• You can make long or short lines with the paintbrush. (or loops, curves, straight, zip-zag, thin, thick, circles, semi-circles, crescents, triangles, points, dots, scratches…)
  • I wonder if I could paint some shapes…?
  • I can write my name using paint/leaves/petals, grit…

Indoor Activities

  • Different brushes/implements/strokes create different effects.
  • Adding white makes the colour lighter.
  • Colour mixing (red + yellow = orange; red + blue = purple; yellow + blue = green).
  • How to print with leaves & other implements.
  • Patterns and free-flow art.
  • Tactile experiences are important.

Outdoor activities

In the box/wheelbarrow put:

  • Large and small paint brushes.
  • Paper (different shapes/sizes).
  • Paint (primary colours and white).
  • A small amount of cooking oil.
  • Leaves for printing/glueing/ painting.
  • Flower petals (ditto).
  • Paint sticks (sticks with leaves, grass, sponges, feathers attached).
  • A small amount of sand or grit.

Ideas for numeracy 

Vocabulary: full/empty, more/greater/less, holds equal/the same amount, approximate, estimate, guess, accurate, nearly full/nearly empty, spill drip, level, counting, comparing.

Possible questions and provocations

  • How could we find out how much water each cup holds?
  • Can we estimate which item will hold the most?
  • Was that a guess or an estimate?
  • What are you doing to visualise which will hold the most?
  • Why do you think that item will hold the most water?
  • I think this has a bigger capacity but I’m checking….
  • Which item holds the least/about the same?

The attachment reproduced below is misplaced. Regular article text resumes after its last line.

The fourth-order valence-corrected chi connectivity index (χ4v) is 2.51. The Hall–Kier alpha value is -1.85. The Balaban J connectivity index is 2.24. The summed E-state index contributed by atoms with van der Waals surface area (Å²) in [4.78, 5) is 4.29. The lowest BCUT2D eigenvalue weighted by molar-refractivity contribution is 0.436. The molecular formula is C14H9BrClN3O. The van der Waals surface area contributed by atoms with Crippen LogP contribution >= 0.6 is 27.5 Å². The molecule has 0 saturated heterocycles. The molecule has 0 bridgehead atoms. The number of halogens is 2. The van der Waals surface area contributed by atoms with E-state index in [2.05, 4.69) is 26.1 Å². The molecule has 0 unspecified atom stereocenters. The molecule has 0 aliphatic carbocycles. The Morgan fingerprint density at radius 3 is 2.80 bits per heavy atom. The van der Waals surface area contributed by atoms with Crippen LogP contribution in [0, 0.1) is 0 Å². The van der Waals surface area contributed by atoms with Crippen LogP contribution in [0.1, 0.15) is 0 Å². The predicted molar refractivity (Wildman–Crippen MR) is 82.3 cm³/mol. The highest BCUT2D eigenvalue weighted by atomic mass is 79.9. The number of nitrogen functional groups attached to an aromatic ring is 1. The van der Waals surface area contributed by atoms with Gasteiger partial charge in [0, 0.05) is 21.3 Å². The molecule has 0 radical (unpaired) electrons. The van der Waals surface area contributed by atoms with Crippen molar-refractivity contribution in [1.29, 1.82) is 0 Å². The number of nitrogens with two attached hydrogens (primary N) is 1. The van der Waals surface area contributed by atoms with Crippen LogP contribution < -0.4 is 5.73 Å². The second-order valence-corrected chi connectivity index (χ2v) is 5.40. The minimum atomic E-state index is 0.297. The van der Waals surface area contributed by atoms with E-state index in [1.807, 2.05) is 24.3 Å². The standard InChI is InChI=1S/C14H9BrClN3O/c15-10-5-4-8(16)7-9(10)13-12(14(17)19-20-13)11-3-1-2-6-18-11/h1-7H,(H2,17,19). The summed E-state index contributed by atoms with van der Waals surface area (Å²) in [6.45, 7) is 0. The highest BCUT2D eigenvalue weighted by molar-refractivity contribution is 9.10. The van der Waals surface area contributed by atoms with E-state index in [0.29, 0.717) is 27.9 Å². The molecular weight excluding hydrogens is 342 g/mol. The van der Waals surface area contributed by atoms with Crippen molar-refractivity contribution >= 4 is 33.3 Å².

• When we have a drink of water, do we fill it right up to the top?
  • I look carefully at the labels when I’m shopping to check exactly how much juice is in the box…

Ideas to explore

  • Explain that capacity is how much something holds.
  • Key vocabulary includes: half-full; brim-full; same/greater/less capacity.
  • Measure and compare capacity using the same measure on each container, filled to the brim each time, counting how many.
  • Move to litres, half a litre, millilitre; measuring jug.
  • Make an estimate - an educated guess by comparing two spaces in your mind.
  • We can measure the capacity.
  • There is a difference between filling a cup for drinking and filling it to the brim.
  • Fill and count carefully and accurately.
  • Food sold by capacity (milk, soup, juice…).
  • Why capacity matters in life (medicines; cooking; gardening…).


In the box put:

  • China cups.
  • A vase.
  • Measuring jugs.
  • Egg cups.
  • Teapots.
  • Thimble.
  • Variety of different-sized spoons.
  • Bowls.
  • Water tray (disinfect between groups).

Ideas for science and forces

Vocabulary: ramp; sliding; rolling; angle; friction; force; gravity; pull; push; length; longer/shorter/wider/narrower/metres/centimetres; speed; accelerate; weight; heavy/ light; time/seconds/minutes; slippery; smooth; level; horizontal; steep; flat; gentle slope; uneven; rough, textured/jaggy.

Possible questions and provocations

  • How could we make it go further? How much further is that?
  • Why does it go further?
  • What slows it down/stops it /speeds it up?
  • Which is faster/slower/further?
  • What do you think will happen if…
  • How can we record this to remember it?
  • Should we check? Will it be different next time?
  • What happens if we make the slope steeper/gentler/horizontal?
  • Can you stop it moving/ curve it/ make it jump?
  • Have you ever noticed the tyres on bikes/cars…
  • I sometimes use a marble to check if a shelf is level…
  • Have you got some shoes that are good for sliding? What is the sole like? What about non-slip shoes?  Are some floors in your house/flat good for sliding than others?

Ideas to explore

  • Friction stops things moving as the surfaces rub together.
  • Gravity pulls objects towards the ground.
  • Some surfaces stop movement more than others; educe the friction and objects move faster/further.
  • Slippery surfaces do not resist and things move easily.
  • We see non-slippery, high friction surfaces on steps, pavements, etc. to stop people falling; on bicycle/car tyres to push them along; breaks to stop movement.